There was an exchange in the House of Commons on Thursday afternoon that ought to be a scandal but won’t. It ought to be a scandal because it involves a Cabinet minister undertaking to do something that, in any other context, would bring waves of condemnation from across the House. It won’t because the scandalous thing the minister pledged to do is endorsed by Good People with Good Intentions and could only be decried by Bad People with Bad Intentions.
The minister was Priti Patel and she was being questioned about the deaths of 27 migrants who attempted to enter Britain via the English Channel. The SNP's Brendan O’Hara said he tuned into Wednesday’s 10 o’clock news on the BBC and had been ‘absolutely appalled when a presenter informed me that around 30 “migrants” had drowned’. He added:
“‘Migrants do not drown; people drown. Men, women and children drown.’
O’Hara asked the Home Secretary to ‘join me in asking the BBC news editorial team and any other news outlet thinking of using that term to reflect on their use of such dehumanising language’.
Patel replied that he had made 'a reasonable point’ and confirmed she would join him in requesting that the BBC and other media outlets consider their use of language.
There are a number of points to unpack here but here’s one that comes immediately to mind: this is the draconian hanger-and-flogger, the Margaret Thatcher 2.0 whose reign of terror gives sleepless nights to liberals everywhere? Oh for the days of New Labour when we had proper right-wingers at the Home Office.
More substantively, there are two observations worth making. First, ministers should not be making representations to the BBC — either directly or indirectly via the despatch box – about editorial decisions in news reporting. That shouldn't even have to be articulated, so objectively wrong is the proposition. If a Tory minister demanded the BBC avoid certain words in any other matter, Twitter would go into meltdown, James O’Brien would have an aneurysm live on-air and the Guardian would print a 32-page pull-out, ‘The Jackboot Descends’.
In 2016, there were similar efforts to dissuade the BBC from referring to the Islamic State by its name, and calling on the Corporation’s reporters to refer to it as ‘Daesh’ instead. No doubt that was the decisive turn in the struggle against Isis but it was entirely inappropriate for MPs to behave in this manner. There is no such thing as warm ’n’ fuzzy political interference in the editorial independence of the BBC. All such interference is improper and dangerous, however good the cause, however virtuous those behind it.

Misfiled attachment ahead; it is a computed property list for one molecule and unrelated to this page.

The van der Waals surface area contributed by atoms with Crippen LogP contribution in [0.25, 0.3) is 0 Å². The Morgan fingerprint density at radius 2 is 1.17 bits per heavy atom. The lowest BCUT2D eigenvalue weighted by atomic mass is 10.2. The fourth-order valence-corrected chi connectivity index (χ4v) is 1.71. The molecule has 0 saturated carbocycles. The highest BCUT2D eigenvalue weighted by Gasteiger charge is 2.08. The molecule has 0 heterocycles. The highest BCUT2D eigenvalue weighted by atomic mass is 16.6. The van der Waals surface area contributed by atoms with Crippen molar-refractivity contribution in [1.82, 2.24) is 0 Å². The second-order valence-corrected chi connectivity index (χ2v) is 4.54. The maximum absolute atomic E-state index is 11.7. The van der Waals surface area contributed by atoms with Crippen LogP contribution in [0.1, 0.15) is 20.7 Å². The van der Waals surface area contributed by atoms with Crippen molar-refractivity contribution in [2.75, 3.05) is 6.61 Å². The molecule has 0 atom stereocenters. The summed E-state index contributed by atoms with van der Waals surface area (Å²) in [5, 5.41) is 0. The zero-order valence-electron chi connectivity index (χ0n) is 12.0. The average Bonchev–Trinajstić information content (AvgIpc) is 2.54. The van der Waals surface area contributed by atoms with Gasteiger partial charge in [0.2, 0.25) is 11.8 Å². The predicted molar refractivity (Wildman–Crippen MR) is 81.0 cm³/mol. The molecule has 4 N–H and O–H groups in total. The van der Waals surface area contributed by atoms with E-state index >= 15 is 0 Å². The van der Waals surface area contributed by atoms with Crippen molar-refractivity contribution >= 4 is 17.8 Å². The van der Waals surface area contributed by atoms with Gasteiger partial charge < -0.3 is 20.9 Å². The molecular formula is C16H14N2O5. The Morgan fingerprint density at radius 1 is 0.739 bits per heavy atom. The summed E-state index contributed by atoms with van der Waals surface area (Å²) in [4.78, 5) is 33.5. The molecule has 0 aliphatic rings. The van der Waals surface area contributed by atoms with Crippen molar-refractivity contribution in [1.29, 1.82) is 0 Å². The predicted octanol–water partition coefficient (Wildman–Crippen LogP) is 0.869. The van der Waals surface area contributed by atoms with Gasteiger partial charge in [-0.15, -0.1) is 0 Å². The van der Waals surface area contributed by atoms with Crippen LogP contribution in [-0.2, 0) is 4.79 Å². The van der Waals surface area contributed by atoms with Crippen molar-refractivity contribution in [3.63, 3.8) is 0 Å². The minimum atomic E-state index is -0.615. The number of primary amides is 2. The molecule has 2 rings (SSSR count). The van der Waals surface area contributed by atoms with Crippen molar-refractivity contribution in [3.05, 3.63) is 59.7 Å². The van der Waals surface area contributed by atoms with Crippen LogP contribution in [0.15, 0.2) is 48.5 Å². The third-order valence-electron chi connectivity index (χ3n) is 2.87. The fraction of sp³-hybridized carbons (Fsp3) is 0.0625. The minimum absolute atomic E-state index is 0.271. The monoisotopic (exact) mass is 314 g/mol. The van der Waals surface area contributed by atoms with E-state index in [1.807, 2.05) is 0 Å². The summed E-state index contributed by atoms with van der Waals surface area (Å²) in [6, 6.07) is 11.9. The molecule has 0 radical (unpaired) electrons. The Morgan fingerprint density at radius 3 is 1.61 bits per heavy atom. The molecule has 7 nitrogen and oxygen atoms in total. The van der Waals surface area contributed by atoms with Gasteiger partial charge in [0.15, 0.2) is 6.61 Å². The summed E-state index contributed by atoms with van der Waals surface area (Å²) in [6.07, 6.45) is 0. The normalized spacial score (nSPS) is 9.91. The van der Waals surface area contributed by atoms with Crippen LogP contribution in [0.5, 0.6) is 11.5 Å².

The second issue relates to the unfortunate elevation of language in modern western thought and the hypocrisies of those who fixate on meaning and connotation. Language is important and it can shape understanding in different ways but making a fetish of it is inhibitive of action. Saying 27 migrants died in the Channel is no more dehumanising than saying 27 soldiers died in a roadside ambush or 27 police officers were killed in the line of duty. Those objecting to the use of the word ‘migrants’ do not object to ‘soldiers’ or ‘police officers’ and that is because this isn't about dehumanisation but about a belief that viewers ought to be primed to think a certain way about this incident – and, by extension, about the political and policy questions around immigration and asylum.
Progressive language games are riddled with hypocrisy. It is a catechism of American progressivism that ‘no human being is illegal’, and the global export of the political neuroses of overeducated Californians means this liturgy is incanted by the British left, too. It’s a nonsense, of course, because the environmentalist movement inveighs against ‘illegal loggers’, marine conservationists condemn ‘illegal whalers’, and the United States and Israel have set up specific protocols for dealing with ‘illegal combatants’. It's a nonsense, too, because the same progressives who object to the term ‘illegal migrants’ regularly decry ‘illegal settlers’ in the Israeli-controlled areas of the West Bank. No human being is illegal –unless they're a Jew living in Judea.
When you don't want to take decisive action to stop people-smuggling operations that cause 27 deaths, you don't get to complain that neutral phraseology is an affront to human dignity. You don't get to dictate to the BBC how it should report news stories. You don't get to insist that the only thing that ought to be patrolled robustly in Britain is our word choice.